Since the last time I looked at the odds (extreme Han Solo voice), the Cubs have slipped a bit in the standings but remain in third place, now six games back of the Brewers and seven behind the Reds. While it’s possible the Reds or the Brewers can win the division, I don’t think Cincinnati is as good as their record suggests (albeit with their very exciting play thanks to EDLC) and the recent series with the Brewers, in which the Cubs might have swept were it not for some brain farts and bad luck (it could’ve gone either way), suggested that the Brewers weren’t that good either. What remains is for the Cubs to take advantage of the fact that every team is flawed, while also making sure they minimize their own flaws. The odds have updated some thanks to the Reds almost running away with it, but the Cubs aren’t that far back when considering this part of the calendar, so they still have a shot at winning the division and a laughably small chance of clinching a first round bye. Having just won their first ever series against the Yankees in any stadium in the New York Metropolitan Area, the Cubs might have at least stemmed the need to sell, although I guess we can look at that later or talk about it on the podcast.
The All-Star Game
There was a flurry of moves as Sunday starters bowed out and replacement pitchers and other injury replacements were announced, but for the Cubs, only Justin Steele will actually play in the game since Marcus Stroman elected not to pitch and Dansby Swanson is on the injured list with a heel issue which we hope will resolve itself by the time he’s eligible to be activated. I did think it was a bit funky to have three representatives from a team that isn’t even at .500, but I guess that speaks to the talent of the club and how the record doesn’t reflect that talent because of “baseball” or whatever. Steele and Stroman are among the pitching leaders in the NL and Swanson may still be the WAR leader amongst NL shortstops (what, you want me to look it up?) so this plus the prospects knocking on the door make me think they should buy and not do any sort of major sell-off, although I imagine the days for certain players like a Patrick Wisdom might be numbered, and guys who could hit free agency soon like Cody Bellinger and even Kyle Hendricks could be good moves to free up roster spots for said prospects to get some reps before they hopefully get serious about winning this coming offseason. Anyway, the Home Run Derby is on Monday and then they play the only All-Star Game in which the defense actually tries.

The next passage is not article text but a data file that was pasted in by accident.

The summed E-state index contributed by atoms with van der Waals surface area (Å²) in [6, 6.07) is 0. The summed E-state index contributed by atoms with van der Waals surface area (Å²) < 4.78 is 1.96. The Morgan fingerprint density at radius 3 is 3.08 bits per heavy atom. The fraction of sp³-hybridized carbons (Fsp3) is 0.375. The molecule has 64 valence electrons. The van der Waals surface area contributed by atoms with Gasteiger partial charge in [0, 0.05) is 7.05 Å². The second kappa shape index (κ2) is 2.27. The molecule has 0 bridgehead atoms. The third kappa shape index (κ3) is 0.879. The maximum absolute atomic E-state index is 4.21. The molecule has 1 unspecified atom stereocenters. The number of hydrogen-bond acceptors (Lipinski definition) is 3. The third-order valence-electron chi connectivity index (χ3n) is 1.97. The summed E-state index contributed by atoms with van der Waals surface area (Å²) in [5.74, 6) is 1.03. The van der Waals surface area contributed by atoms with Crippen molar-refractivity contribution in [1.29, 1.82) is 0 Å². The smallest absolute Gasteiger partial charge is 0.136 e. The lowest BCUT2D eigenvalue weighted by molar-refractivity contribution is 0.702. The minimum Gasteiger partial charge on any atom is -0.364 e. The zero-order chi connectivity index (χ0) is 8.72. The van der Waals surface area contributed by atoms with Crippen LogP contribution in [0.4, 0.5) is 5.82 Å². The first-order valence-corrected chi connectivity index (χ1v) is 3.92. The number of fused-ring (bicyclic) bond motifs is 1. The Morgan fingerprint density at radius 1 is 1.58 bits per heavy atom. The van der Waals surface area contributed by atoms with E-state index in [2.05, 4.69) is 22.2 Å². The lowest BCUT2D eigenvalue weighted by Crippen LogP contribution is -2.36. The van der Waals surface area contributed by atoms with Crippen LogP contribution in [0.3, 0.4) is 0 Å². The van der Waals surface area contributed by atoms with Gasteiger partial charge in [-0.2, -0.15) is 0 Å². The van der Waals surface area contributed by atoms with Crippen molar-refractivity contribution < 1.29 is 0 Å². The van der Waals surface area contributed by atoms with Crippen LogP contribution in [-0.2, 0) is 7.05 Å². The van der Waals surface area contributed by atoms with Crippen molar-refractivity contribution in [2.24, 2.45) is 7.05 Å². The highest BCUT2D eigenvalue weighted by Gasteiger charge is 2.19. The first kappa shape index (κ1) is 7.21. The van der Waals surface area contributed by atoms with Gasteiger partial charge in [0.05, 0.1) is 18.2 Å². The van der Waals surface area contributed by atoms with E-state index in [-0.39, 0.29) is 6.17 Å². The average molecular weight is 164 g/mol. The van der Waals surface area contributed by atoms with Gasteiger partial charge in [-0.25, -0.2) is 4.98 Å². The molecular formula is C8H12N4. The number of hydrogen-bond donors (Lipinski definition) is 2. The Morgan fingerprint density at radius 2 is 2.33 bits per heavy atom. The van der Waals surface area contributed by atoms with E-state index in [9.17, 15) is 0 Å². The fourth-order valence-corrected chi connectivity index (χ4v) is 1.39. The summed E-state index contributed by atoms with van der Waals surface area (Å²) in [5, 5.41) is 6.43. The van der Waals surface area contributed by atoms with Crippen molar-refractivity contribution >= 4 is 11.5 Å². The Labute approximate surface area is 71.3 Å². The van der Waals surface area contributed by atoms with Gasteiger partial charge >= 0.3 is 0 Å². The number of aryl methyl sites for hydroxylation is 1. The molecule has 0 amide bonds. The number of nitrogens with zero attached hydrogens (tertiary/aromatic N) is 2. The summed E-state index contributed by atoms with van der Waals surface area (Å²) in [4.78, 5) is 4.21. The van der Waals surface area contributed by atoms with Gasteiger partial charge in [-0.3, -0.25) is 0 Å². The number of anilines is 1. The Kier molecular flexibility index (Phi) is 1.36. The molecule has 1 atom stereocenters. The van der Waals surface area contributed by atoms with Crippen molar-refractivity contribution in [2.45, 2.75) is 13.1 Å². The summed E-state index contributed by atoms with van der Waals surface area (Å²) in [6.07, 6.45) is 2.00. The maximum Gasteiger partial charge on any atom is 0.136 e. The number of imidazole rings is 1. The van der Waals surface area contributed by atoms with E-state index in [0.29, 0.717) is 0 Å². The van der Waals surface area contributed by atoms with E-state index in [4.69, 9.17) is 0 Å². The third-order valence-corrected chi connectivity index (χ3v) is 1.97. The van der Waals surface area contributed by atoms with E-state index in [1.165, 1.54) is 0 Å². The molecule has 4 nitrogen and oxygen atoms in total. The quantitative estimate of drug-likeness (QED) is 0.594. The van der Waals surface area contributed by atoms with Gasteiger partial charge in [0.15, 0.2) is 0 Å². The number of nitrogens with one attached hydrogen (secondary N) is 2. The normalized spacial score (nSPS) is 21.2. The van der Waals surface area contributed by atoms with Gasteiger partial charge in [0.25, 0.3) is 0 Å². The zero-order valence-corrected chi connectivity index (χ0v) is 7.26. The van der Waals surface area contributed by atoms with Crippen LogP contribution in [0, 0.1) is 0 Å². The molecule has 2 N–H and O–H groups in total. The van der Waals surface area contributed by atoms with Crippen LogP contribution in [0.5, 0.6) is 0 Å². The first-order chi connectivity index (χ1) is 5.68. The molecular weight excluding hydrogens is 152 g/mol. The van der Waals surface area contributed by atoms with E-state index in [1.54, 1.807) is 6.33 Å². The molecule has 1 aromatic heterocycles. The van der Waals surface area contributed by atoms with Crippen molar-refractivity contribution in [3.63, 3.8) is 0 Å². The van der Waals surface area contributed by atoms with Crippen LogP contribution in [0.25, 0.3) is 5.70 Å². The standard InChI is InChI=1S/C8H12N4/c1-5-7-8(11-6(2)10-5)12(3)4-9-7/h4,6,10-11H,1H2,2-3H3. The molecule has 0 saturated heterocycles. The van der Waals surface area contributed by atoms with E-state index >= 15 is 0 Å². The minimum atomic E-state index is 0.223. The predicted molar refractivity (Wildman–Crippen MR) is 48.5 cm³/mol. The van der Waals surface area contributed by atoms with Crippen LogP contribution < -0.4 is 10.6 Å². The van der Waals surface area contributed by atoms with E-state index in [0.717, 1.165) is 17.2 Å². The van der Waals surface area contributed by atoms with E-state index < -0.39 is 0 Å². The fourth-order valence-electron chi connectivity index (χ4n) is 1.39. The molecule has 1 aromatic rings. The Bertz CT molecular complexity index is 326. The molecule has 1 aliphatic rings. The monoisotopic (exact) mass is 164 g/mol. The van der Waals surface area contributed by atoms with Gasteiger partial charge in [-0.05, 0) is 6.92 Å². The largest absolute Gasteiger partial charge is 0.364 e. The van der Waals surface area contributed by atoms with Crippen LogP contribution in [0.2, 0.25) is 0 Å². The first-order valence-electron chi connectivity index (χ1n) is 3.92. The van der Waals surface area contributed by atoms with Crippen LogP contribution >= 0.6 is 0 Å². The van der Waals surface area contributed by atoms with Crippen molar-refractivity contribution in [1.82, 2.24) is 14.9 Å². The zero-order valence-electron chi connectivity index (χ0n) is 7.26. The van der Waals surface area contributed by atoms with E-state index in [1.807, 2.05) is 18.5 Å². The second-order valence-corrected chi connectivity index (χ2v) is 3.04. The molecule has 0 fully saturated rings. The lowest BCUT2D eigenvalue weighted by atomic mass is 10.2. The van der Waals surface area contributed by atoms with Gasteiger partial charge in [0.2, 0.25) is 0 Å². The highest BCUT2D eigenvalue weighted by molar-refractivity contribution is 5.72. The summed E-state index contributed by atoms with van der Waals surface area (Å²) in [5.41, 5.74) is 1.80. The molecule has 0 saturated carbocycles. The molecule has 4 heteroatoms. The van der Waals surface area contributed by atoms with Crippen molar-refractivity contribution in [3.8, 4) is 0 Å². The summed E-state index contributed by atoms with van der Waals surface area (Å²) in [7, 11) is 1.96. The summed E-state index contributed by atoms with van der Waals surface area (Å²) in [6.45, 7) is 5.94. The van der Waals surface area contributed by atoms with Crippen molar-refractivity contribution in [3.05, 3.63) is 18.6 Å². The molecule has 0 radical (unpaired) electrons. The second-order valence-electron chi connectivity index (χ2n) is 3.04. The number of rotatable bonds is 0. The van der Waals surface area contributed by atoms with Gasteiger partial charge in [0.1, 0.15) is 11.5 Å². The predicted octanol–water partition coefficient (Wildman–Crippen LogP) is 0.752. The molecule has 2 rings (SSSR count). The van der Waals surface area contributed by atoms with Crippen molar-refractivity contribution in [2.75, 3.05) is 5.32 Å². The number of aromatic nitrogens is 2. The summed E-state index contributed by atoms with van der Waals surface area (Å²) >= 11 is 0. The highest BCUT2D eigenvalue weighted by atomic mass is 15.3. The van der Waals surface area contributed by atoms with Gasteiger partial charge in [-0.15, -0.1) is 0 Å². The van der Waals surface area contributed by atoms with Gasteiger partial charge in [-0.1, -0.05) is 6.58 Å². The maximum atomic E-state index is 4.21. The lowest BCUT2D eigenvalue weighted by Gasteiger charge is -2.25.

So Rob Manfred got an earful from the very perceptive fans in the crowd on Day 1, where the LSU duo everyone was salivating over got picked first and second overall, while the Cubs made some fun picks with their two of the day, which covered the first 70 picks. The second day will cover rounds 3-10, and the third and final day completes the draft with rounds 11-20 ever since they gutted the draft among killing something like 40 minor league affiliates and readying to restrict minor league club roster sizes. Most of the news is compiled over at MLB dot com.
The first was at #13 because the new draft lottery hates the Cubs, where they picked Matt Shaw, listed as either a second baseman or a shortstop or just an infielder, from the University of Maryland. He was apparently the Cape Cod League MVP last summer and hit a bunch of homers so there’s a hit tool, and the scouts suggest his arm won’t allow him to stay on the left side so he’s likely going to be a second baseman if he sticks, which makes things interesting down the line especially if he graduates as rapidly as Nico Hoerner did.
The final pick, thanks to Willson Contreras moving to the other side of the rivalry, was at #68 with Jaxon Wiggins, a right-hander from Arkansas who had Tommy John Surgery. I think of this as their Cade Horton pick for this year, and we can see what Horton is doing so far in the minors. Wiggins seemed to sit comfortably in the mid-90s with the ability to sniff triple digits but we’ll see if the Cubs got some value out of this one. Between Wiggins and Shaw I believe the Cubs will save some money for the later rounds to squeeze whatever value they can out of each slot before they screw some seniors (hey, phrasing)
The Cubs have a relatively smaller pool with $8,962,000 (plus 5%) to spend amongst their first 10 round picks, plus they can max out at $150K without dipping into the pool for anyone from rounds 11-20.
When they return home on Friday, the Cubs will take on a resurgent Red Sox club which might be fine were they not stuck in the AL East. After that one, it’s a long-ish quasi-home stand where they hopefully exact revenge on the Nationals and Cardinals before traveling to the South Side and finishing their season series against the Cardinals before July even ends. Then back home to play the current division leader Reds, which coincides with the trade deadline. Inclusive of the trade deadline on August 1, that’s 18 games remaining to build on this 42-47 record. This year’s Cubs has been a bit of a mystery because they can’t decide if they’re good or not, which probably means they’re a “bad” team by default, but also maybe they just need to do what Berselius says and just play better. So this is probably going to be about three weeks of agony or jubilation depending on what happens. It could go either way!